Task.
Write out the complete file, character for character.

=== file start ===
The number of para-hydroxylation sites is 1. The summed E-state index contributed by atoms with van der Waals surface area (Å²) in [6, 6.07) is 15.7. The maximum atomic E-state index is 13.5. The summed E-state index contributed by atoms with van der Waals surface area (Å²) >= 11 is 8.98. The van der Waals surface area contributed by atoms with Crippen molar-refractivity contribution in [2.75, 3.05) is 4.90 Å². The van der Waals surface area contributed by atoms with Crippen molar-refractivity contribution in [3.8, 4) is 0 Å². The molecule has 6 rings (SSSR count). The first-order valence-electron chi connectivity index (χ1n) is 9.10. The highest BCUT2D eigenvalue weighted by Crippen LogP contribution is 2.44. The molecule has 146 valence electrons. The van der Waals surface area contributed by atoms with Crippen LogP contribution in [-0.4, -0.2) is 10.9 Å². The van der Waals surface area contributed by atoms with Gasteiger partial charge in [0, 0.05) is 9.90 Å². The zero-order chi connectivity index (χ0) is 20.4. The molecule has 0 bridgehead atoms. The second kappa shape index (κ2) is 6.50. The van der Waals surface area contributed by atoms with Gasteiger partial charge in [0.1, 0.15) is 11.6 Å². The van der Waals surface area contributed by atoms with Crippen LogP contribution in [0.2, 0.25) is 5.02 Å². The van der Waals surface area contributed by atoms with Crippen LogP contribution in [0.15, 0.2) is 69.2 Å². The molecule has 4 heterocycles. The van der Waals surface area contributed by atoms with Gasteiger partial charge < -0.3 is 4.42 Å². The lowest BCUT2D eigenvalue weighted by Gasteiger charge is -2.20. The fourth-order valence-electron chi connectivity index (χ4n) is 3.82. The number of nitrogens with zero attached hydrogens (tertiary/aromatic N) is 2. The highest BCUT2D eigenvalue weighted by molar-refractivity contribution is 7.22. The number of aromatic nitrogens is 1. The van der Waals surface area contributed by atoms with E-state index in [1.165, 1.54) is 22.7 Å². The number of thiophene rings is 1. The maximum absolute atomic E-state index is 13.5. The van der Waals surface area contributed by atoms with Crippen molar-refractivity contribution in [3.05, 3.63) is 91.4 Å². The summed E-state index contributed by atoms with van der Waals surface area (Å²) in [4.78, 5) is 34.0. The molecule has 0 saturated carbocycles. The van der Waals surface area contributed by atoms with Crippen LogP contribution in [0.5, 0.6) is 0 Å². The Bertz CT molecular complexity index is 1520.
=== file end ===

The number of para-hydroxylation sites is 1. The summed E-state index contributed by atoms with van der Waals surface area (Å²) in [6, 6.07) is 15.7. The maximum atomic E-state index is 13.5. The summed E-state index contributed by atoms with van der Waals surface area (Å²) >= 11 is 8.98. The van der Waals surface area contributed by atoms with Crippen molar-refractivity contribution in [2.75, 3.05) is 4.90 Å². The van der Waals surface area contributed by atoms with Crippen molar-refractivity contribution in [3.8, 4) is 0 Å². The molecule has 6 rings (SSSR count). The first-order valence-electron chi connectivity index (χ1n) is 9.10. The highest BCUT2D eigenvalue weighted by Crippen LogP contribution is 2.44. The molecule has 146 valence electrons. The van der Waals surface area contributed by atoms with Crippen LogP contribution in [-0.4, -0.2) is 10.9 Å². The van der Waals surface area contributed by atoms with Gasteiger partial charge in [0, 0.05) is 9.90 Å². The zero-order chi connectivity index (χ0) is 20.4. The molecule has 0 bridgehead atoms. The second kappa shape index (κ2) is 6.50. The van der Waals surface area contributed by atoms with Gasteiger partial charge in [0.1, 0.15) is 11.6 Å². The van der Waals surface area contributed by atoms with Crippen LogP contribution in [0.2, 0.25) is 5.02 Å². The van der Waals surface area contributed by atoms with Crippen LogP contribution in [0.15, 0.2) is 69.2 Å². The molecule has 4 heterocycles. The van der Waals surface area contributed by atoms with Gasteiger partial charge < -0.3 is 4.42 Å². The lowest BCUT2D eigenvalue weighted by Gasteiger charge is -2.20. The fourth-order valence-electron chi connectivity index (χ4n) is 3.82. The number of nitrogens with zero attached hydrogens (tertiary/aromatic N) is 2. The highest BCUT2D eigenvalue weighted by molar-refractivity contribution is 7.22. The number of aromatic nitrogens is 1. The van der Waals surface area contributed by atoms with E-state index in [1.165, 1.54) is 22.7 Å². The number of thiophene rings is 1. The maximum absolute atomic E-state index is 13.5. The van der Waals surface area contributed by atoms with Crippen molar-refractivity contribution in [3.05, 3.63) is 91.4 Å². The summed E-state index contributed by atoms with van der Waals surface area (Å²) in [4.78, 5) is 34.0. The molecule has 0 saturated carbocycles. The van der Waals surface area contributed by atoms with Crippen LogP contribution in [0.5, 0.6) is 0 Å². The Bertz CT molecular complexity index is 1520.